Legends of the links (part 2)

26 05 2010

A new Irish county – County Kerry, not County Clare – but, sadly for me, the same results. We played 36 holes on Monday: Ballybunion Old Course in the morning and Cashen in the afternoon. Glennie and I shared a caddie in the morning in a desperate (and ultimately futile) attempt to raise our game. His name was Mickey – grizzled, grey haired, about five foot four and with a wicked dry sense of humour. Early doors his accent was impenetrable, and he also had a habit of looking in the other direction when he spoke, so we tended to just nod at whatever he said. On the third green, however, there was no mistake. I jabbed a three footer at the hole and, fortunately, it fell in the side door.  Mickey announced rather loudly, to nobody in particular, “You know you’re scaring me, da way you’re waving dat ting”. The others’ reaction was all he needed. A couple of holes later Adrian hooked a ball into the love grass, which he was now wading through forlornly. “It’s fifty yards back, man” shouted Mickey. “If it’s up where you’re looking I’ll give up the caddying for good.” And so it went on. The course was wonderful; our play – with the exception, once again, of Robin, was not. As we walked off the 18th green, caddie fees plus tips were handed over along with our thanks for Mickey’s help. Adrian suggested Mickey might want to buy his wife some flowers (he’d told us earlier that he had a wife and four daughters at home and that’s why he was still caddying after 35 years at Ballybunion). ” Fook dat,” said Mickey. “You do dat shit once and she’ll be expectin it all da time”. Classic!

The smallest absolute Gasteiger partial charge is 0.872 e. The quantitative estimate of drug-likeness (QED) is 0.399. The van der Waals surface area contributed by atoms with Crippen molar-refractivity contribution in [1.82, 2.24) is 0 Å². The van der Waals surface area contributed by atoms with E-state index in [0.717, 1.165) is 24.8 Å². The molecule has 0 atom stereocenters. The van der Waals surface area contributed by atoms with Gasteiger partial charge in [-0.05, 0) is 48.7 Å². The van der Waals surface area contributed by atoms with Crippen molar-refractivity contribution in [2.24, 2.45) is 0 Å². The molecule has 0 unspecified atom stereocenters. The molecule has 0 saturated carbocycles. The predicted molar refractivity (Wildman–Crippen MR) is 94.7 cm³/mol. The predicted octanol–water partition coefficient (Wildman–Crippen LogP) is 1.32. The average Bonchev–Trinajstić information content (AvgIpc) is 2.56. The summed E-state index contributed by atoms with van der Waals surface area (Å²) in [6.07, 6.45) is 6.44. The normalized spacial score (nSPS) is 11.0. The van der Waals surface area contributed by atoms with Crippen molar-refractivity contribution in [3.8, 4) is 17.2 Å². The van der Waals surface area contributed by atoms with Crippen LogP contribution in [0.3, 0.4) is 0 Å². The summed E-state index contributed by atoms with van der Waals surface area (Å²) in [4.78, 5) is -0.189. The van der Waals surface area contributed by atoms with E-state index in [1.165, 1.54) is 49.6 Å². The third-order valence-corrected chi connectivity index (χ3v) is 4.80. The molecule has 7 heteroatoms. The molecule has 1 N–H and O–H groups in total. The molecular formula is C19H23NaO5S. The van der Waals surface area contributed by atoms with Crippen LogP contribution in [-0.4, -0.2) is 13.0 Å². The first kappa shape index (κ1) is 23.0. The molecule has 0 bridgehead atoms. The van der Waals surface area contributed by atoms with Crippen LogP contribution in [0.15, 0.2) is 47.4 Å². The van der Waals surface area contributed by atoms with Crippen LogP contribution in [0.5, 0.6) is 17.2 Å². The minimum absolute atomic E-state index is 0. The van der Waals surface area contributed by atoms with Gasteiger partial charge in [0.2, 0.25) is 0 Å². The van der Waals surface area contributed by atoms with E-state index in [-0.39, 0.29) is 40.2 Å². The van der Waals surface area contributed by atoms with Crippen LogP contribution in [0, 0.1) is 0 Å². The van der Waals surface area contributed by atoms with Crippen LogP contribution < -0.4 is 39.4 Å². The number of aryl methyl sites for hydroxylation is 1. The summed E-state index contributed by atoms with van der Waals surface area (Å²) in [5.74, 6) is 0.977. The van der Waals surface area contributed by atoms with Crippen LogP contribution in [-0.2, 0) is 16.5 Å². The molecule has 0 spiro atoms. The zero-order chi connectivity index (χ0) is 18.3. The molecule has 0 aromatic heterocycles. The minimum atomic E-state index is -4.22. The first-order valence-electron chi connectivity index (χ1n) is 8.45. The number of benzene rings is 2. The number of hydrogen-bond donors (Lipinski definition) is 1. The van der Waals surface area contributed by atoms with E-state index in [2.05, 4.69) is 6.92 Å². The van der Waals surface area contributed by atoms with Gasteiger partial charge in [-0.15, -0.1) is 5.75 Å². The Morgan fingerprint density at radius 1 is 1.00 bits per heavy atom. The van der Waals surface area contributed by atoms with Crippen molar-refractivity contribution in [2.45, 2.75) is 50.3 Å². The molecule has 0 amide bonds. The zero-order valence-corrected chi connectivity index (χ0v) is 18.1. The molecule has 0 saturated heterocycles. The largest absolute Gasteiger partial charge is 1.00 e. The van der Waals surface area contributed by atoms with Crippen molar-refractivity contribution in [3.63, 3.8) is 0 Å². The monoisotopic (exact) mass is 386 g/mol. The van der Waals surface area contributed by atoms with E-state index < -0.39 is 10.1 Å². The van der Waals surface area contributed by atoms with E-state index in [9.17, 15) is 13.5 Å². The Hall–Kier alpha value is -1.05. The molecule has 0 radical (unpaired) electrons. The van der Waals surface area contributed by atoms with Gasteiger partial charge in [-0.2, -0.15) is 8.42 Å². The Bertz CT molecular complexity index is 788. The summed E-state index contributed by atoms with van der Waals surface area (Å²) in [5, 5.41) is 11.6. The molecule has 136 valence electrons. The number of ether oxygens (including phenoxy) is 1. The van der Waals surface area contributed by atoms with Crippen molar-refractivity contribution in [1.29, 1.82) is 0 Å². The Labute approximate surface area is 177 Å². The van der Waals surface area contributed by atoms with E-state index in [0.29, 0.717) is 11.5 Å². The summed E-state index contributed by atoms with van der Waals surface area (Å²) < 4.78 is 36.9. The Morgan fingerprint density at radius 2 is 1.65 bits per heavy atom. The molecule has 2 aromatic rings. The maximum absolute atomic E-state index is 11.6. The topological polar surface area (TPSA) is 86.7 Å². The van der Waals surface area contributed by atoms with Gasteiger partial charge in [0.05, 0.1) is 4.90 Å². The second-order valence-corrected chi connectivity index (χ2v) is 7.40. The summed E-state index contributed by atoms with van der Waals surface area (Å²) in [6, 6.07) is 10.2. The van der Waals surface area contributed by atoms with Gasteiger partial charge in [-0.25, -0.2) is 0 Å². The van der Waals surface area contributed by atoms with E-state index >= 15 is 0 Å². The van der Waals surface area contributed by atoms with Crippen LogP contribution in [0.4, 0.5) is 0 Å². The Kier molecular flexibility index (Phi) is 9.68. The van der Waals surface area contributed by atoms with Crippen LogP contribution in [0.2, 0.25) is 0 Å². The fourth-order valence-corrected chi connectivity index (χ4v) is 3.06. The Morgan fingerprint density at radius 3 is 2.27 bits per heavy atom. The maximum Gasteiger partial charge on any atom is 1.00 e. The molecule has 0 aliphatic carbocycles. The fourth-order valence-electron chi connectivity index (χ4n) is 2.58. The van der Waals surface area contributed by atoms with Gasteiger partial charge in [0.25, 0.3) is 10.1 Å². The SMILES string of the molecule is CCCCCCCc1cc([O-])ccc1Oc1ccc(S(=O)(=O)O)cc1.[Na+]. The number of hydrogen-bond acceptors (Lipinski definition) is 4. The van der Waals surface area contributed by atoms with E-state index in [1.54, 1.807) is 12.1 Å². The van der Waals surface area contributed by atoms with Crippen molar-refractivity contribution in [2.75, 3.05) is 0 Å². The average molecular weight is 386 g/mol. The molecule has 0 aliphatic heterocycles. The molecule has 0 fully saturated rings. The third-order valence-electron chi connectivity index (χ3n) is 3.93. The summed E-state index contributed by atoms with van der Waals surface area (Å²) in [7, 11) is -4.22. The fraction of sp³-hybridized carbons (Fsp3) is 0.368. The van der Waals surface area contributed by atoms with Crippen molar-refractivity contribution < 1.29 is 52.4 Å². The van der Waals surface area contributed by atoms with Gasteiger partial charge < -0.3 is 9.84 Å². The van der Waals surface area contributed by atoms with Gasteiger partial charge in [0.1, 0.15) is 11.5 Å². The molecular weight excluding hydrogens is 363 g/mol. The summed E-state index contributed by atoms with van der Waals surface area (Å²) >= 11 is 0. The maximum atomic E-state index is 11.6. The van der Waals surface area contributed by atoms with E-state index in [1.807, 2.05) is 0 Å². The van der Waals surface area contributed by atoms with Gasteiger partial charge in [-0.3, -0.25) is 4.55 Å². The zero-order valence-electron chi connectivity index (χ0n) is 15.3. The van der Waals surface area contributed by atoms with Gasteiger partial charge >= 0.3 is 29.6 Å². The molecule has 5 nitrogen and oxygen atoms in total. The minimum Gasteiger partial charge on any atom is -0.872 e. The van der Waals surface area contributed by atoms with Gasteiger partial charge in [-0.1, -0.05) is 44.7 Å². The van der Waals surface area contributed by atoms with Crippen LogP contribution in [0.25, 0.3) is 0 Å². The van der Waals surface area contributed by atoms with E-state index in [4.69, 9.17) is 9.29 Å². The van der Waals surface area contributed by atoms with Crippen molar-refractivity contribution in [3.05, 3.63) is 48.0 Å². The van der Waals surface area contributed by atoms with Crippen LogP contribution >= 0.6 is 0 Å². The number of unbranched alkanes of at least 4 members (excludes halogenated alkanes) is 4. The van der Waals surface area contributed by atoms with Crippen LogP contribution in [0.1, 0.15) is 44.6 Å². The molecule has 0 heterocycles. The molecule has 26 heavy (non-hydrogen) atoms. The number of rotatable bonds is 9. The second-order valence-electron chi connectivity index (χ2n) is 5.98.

We had introduced a new competition after our very first round at Lahinch – the All Star award. All you have to do to get a star is to pick up when you’re already two over on any given hole and take a Berger double. This was definitely much easier than making pars, let alone birdies, and Adrian was proving the most successful of all of us. It came as a shock, therefore, when the Chief suddenly started hitting the ball long and straight (as opposed to long and incredibly crooked) and went round Cashen in 84 shots. This may not sound great, but all I can say is that the rest of us failed once again to break 90 and honestly didn’t play that badly. Fortunately for me Adrian was my partner that afternoon, so I got another (undeserved) entry in the win column. It was a really close game: first Glennie on 16, then Robin on 17, rolled in fifteen footers to stay in the match, but the Chief hit a 3 wood on #18 to within four feet and that was that. (My role on 18 was strictly caddie/cheerleader after stubbing my weenie for the umpteenth time that day).

So we were done with Ireland, or perhaps she was done with us. A nice meal, a few Guinness down the pub, and recognition of Robin as runaway winner of the first leg of the Celtic Challenge along with a hail to the Chief for his heroics at Cashen, a ‘thanks for coming out’ to Glennie and me and we were off to the airport.